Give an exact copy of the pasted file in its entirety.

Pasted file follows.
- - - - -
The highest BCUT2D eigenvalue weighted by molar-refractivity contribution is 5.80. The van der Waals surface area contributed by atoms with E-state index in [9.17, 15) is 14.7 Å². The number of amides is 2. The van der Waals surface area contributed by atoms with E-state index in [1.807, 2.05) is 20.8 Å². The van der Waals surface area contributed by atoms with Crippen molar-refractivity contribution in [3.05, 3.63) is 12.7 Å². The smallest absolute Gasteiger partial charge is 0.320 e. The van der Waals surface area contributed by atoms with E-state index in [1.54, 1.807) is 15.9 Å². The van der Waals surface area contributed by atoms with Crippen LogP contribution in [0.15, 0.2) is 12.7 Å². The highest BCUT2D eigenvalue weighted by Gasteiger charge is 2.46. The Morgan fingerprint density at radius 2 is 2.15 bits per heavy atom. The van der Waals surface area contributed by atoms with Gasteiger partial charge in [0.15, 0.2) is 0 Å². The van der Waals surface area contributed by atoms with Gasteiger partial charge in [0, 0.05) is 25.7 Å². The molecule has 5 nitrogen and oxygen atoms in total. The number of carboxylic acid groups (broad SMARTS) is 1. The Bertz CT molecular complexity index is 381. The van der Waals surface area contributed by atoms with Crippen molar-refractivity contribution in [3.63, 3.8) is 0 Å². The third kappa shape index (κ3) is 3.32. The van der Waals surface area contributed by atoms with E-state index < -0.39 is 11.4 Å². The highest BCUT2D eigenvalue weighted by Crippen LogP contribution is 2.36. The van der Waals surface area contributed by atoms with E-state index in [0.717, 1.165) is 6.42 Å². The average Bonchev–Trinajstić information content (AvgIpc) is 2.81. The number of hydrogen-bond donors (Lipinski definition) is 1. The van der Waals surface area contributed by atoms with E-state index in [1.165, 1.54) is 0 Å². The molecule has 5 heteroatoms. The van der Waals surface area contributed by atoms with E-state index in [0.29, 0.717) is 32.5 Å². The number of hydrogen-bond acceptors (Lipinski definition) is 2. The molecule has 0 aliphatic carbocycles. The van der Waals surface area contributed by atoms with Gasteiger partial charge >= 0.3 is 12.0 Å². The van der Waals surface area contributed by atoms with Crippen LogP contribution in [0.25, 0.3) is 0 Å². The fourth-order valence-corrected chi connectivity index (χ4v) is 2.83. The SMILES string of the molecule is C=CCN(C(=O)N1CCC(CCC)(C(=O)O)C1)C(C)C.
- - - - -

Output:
The highest BCUT2D eigenvalue weighted by molar-refractivity contribution is 5.80. The van der Waals surface area contributed by atoms with E-state index in [9.17, 15) is 14.7 Å². The number of amides is 2. The van der Waals surface area contributed by atoms with E-state index in [1.807, 2.05) is 20.8 Å². The van der Waals surface area contributed by atoms with Crippen molar-refractivity contribution in [3.05, 3.63) is 12.7 Å². The smallest absolute Gasteiger partial charge is 0.320 e. The van der Waals surface area contributed by atoms with E-state index in [1.54, 1.807) is 15.9 Å². The van der Waals surface area contributed by atoms with Crippen LogP contribution in [0.15, 0.2) is 12.7 Å². The highest BCUT2D eigenvalue weighted by Gasteiger charge is 2.46. The Morgan fingerprint density at radius 2 is 2.15 bits per heavy atom. The van der Waals surface area contributed by atoms with Gasteiger partial charge in [0.15, 0.2) is 0 Å². The van der Waals surface area contributed by atoms with Gasteiger partial charge in [0, 0.05) is 25.7 Å². The molecule has 5 nitrogen and oxygen atoms in total. The number of carboxylic acid groups (broad SMARTS) is 1. The Bertz CT molecular complexity index is 381. The van der Waals surface area contributed by atoms with Crippen molar-refractivity contribution in [3.63, 3.8) is 0 Å². The third kappa shape index (κ3) is 3.32. The van der Waals surface area contributed by atoms with E-state index < -0.39 is 11.4 Å². The highest BCUT2D eigenvalue weighted by Crippen LogP contribution is 2.36. The van der Waals surface area contributed by atoms with E-state index in [0.717, 1.165) is 6.42 Å². The average Bonchev–Trinajstić information content (AvgIpc) is 2.81. The number of hydrogen-bond donors (Lipinski definition) is 1. The van der Waals surface area contributed by atoms with E-state index in [1.165, 1.54) is 0 Å². The molecule has 5 heteroatoms. The van der Waals surface area contributed by atoms with E-state index in [0.29, 0.717) is 32.5 Å². The number of hydrogen-bond acceptors (Lipinski definition) is 2. The molecule has 0 aliphatic carbocycles. The van der Waals surface area contributed by atoms with Gasteiger partial charge >= 0.3 is 12.0 Å². The van der Waals surface area contributed by atoms with Crippen LogP contribution in [0.25, 0.3) is 0 Å². The fourth-order valence-corrected chi connectivity index (χ4v) is 2.83. The SMILES string of the molecule is C=CCN(C(=O)N1CCC(CCC)(C(=O)O)C1)C(C)C.